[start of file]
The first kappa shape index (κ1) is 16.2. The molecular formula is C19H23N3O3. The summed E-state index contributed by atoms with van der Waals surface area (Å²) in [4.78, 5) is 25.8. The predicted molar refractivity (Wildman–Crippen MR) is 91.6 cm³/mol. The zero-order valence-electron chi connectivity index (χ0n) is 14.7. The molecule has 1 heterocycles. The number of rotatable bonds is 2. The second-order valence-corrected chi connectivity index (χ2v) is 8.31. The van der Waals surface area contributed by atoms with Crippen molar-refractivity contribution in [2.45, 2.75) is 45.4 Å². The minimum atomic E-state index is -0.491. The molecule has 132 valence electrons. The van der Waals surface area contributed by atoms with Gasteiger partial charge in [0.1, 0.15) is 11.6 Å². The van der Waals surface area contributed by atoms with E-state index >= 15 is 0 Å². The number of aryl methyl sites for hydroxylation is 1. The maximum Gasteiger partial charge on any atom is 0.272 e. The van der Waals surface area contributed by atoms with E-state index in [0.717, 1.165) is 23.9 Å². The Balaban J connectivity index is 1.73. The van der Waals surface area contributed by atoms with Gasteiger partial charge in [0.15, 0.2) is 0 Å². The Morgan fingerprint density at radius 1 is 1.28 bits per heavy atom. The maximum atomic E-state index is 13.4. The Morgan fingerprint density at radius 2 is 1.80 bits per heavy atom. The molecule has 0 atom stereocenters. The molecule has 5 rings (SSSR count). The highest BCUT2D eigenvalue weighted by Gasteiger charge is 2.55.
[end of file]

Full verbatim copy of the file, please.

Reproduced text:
The first kappa shape index (κ1) is 16.2. The molecular formula is C19H23N3O3. The summed E-state index contributed by atoms with van der Waals surface area (Å²) in [4.78, 5) is 25.8. The predicted molar refractivity (Wildman–Crippen MR) is 91.6 cm³/mol. The zero-order valence-electron chi connectivity index (χ0n) is 14.7. The molecule has 1 heterocycles. The number of rotatable bonds is 2. The second-order valence-corrected chi connectivity index (χ2v) is 8.31. The van der Waals surface area contributed by atoms with Crippen molar-refractivity contribution in [2.45, 2.75) is 45.4 Å². The minimum atomic E-state index is -0.491. The molecule has 132 valence electrons. The van der Waals surface area contributed by atoms with Gasteiger partial charge in [0.1, 0.15) is 11.6 Å². The van der Waals surface area contributed by atoms with E-state index >= 15 is 0 Å². The number of aryl methyl sites for hydroxylation is 1. The maximum Gasteiger partial charge on any atom is 0.272 e. The van der Waals surface area contributed by atoms with E-state index in [0.717, 1.165) is 23.9 Å². The Balaban J connectivity index is 1.73. The van der Waals surface area contributed by atoms with Gasteiger partial charge in [0.15, 0.2) is 0 Å². The Morgan fingerprint density at radius 1 is 1.28 bits per heavy atom. The maximum atomic E-state index is 13.4. The Morgan fingerprint density at radius 2 is 1.80 bits per heavy atom. The molecule has 0 atom stereocenters. The molecule has 5 rings (SSSR count). The highest BCUT2D eigenvalue weighted by Gasteiger charge is 2.55.